graph showing how 83% of developers are involved in DevOps

How has software delivery performance evolved?


Within the general developer population, our data shows no clear signs that the velocity for code changes has improved over the last three and a half years. Over this period, the percentage of top performers — those with lead times of less than one day — has fluctuated between 13% and 17% and currently stands at 14% in Q1 2024. It is possible that the increase in DevOps practices has not yet trickled down to positively impact performance. 


However, DevOps has been a mainstay of professional development for several years now. Instead, it may be that the ubiquity of DevOps practices has allowed developers and organisations to increase the complexity of projects they are involved in, counteracting the benefits to development velocity. 


In other words, DevOps practices have likely made the development velocity of complex projects comparable to simpler projects without DevOps practices. 


data graph showing how the proportion of low performers for lead time for code continues to increase

While DevOps may be allowing for the scoping of increasingly complex projects that can harm performance here, another factor may be the consolidation of DevOps technology usage. As we will explore in the next section, developers have been steadily reducing the number of different DevOps technologies they have been using. As DevOps matures, developers go from exploring the space to focusing only on the technologies they find most useful. However, usefulness does not always directly correlate to deployment performance.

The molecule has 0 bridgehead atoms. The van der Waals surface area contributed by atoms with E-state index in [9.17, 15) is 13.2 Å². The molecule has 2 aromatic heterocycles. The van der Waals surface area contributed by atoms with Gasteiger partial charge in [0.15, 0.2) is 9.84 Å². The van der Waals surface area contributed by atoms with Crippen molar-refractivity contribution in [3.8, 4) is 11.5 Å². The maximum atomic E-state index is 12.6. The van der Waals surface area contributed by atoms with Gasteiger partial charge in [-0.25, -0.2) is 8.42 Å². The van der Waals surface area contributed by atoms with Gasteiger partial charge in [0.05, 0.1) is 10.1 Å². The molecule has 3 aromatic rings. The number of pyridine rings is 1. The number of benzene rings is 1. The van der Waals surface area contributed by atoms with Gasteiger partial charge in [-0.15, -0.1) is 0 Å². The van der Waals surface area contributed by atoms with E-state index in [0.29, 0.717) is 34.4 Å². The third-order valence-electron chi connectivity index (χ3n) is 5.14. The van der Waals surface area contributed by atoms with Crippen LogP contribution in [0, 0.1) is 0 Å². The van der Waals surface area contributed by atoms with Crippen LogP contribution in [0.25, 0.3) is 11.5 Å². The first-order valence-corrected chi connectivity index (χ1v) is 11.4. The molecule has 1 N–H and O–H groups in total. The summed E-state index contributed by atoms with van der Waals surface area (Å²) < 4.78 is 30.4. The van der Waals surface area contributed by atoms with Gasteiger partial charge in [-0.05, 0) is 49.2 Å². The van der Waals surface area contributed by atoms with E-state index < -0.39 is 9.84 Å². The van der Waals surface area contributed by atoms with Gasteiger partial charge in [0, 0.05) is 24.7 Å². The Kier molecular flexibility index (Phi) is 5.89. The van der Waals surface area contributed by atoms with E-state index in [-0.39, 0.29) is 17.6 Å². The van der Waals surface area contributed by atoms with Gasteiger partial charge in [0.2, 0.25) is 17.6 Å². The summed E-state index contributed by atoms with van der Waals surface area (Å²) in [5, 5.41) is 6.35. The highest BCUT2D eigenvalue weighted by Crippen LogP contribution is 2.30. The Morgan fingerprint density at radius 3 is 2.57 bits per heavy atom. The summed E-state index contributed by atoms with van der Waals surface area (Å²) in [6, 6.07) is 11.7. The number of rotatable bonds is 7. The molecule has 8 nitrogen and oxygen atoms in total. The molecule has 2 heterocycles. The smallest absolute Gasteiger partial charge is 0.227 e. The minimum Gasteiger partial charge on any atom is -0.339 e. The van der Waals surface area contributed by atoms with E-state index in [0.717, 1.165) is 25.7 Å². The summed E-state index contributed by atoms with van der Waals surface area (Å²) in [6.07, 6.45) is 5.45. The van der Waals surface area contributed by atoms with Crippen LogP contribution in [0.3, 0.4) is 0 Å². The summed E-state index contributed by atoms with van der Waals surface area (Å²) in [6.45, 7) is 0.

What drives software delivery performance?

In our survey, we capture information on a broad range of DevOps-related technologies that developers use, ranging from tools for managing source code to tools for monitoring application performance. The average number of technologies that DevOps practitioners use, of those listed, has decreased recently, from more than four technologies, on average, before Q1 2023 to 3.4 in Q1 2024.


Similar to the trend in DevOps practices, DevOps technologies are showing a steady decrease in usage over time, but they are retaining their relative popularity. Only agile project management tools and AI-assisted coding tools maintained the proportion of developers using them. However, it is important to note that the developer population is continually growing, as is the number of tools available. As such, small decreases in the proportion of developers using DevOps technologies are not necessarily indicative of declining usage


A further impact may be a change in the way developers and teams approach the ‘shift left’ development philosophy within DevOps. A mixture of security concerns, developers feeling inadequately empowered, and DevOps and DevSecOps teams being key to centralising or managing processes has left developers themselves with fewer DevOps activities in their mandate. 


Embracing DevOps as a philosophy, rather than just a collection of technologies, requires time and capital investment to ensure the processes are working to improve developers’ experience and velocity.